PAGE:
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Spanish Flu and the history of pandemic propaganda

Whether dampening reporting during the war, or running adverts for miracle cures, newspapers from the 1918 flu have a lot to teach us about how information moves in an epidemic

By Dr Harry Bennett  

The Spanish Flu pandemic—that would perhaps kill as many as 50 million people worldwide during its course—entered the consciousness of the British public relatively slowly. Without global organisations to draw attention to the outbreak, and online connections to allow the rapid transit of information around the globe, news travelled much more slowly when the ‘flu emerged in 1917.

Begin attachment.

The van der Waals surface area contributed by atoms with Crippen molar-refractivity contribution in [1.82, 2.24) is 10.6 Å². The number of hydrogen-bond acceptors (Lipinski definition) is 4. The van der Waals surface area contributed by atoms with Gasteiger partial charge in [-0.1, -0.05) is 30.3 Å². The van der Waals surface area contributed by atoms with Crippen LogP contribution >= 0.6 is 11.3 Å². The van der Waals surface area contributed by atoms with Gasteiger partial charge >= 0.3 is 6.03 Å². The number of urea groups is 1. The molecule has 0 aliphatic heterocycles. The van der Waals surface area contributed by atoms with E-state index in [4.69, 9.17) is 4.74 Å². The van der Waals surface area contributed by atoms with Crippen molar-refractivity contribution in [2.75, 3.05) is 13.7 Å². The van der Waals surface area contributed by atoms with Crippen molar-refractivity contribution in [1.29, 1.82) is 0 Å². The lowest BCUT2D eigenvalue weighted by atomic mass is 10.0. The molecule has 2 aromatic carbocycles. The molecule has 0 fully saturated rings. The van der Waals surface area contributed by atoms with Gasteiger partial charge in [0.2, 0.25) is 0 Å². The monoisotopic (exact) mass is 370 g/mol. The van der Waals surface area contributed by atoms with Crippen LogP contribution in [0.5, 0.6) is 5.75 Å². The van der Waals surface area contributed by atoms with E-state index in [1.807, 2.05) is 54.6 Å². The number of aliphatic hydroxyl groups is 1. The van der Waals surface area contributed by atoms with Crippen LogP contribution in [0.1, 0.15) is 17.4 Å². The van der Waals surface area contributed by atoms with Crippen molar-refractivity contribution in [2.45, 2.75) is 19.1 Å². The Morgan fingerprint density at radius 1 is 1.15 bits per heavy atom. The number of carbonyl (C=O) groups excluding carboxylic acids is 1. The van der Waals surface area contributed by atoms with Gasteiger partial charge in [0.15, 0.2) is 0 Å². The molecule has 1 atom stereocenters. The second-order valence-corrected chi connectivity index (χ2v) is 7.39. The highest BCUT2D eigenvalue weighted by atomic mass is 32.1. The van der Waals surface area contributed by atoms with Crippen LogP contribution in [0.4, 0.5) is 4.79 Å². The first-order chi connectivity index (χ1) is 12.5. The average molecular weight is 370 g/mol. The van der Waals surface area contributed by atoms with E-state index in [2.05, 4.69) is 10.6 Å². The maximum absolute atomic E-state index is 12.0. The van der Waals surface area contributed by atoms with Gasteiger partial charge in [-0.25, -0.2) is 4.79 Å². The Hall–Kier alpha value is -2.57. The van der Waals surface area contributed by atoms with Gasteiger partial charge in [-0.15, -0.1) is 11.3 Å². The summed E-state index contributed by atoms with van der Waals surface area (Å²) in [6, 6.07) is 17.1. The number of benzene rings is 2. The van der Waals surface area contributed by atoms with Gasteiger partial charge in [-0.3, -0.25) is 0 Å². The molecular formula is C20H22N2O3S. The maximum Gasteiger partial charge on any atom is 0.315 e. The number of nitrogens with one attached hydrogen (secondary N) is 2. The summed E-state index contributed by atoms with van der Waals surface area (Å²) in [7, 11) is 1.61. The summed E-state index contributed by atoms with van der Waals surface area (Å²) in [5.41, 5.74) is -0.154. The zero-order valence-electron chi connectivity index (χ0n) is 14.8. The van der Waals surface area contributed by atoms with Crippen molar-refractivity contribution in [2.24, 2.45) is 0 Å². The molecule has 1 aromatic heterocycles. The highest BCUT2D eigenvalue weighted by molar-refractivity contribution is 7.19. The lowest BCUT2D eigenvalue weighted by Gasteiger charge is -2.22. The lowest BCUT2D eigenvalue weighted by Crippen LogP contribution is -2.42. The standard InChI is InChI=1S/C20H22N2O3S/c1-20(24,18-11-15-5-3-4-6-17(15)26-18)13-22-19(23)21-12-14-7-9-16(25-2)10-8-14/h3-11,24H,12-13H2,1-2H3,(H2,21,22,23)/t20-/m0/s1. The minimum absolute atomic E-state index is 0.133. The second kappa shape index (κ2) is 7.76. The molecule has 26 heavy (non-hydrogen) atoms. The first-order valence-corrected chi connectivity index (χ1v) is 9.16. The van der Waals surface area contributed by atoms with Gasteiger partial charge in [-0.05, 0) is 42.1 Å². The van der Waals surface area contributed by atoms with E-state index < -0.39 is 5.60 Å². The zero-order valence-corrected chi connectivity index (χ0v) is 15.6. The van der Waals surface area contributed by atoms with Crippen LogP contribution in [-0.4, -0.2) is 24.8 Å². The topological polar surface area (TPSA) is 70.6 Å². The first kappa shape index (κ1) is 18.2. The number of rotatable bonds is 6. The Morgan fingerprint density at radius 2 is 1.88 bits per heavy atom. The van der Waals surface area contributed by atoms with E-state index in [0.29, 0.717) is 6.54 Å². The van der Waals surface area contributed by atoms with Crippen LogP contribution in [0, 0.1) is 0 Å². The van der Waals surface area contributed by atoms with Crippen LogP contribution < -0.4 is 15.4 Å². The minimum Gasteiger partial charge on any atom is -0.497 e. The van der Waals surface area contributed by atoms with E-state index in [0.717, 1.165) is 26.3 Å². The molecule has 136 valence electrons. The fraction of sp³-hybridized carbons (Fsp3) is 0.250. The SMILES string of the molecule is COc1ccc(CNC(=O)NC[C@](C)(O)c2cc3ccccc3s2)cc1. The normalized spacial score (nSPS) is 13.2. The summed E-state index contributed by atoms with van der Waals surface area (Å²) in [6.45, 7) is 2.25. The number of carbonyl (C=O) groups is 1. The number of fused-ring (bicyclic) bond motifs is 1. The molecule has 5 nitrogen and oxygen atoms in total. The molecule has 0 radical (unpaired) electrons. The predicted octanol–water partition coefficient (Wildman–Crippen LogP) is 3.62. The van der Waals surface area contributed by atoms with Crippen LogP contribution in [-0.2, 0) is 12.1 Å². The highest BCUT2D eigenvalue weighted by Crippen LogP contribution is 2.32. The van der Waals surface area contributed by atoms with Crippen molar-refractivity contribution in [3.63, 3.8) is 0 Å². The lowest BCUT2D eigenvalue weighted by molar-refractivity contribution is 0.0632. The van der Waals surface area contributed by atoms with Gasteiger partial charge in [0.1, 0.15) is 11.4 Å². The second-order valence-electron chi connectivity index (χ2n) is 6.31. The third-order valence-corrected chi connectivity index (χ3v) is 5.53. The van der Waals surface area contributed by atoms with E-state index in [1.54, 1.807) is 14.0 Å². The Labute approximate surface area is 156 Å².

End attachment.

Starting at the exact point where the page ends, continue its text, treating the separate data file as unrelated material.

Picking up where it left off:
During the early phase of the pandemic, the nature of the virus also had a role to play. The symptoms, which included bleeding from the mucus membranes—the nose, lungs, intestines etc—could sometimes result in misdiagnosis as…

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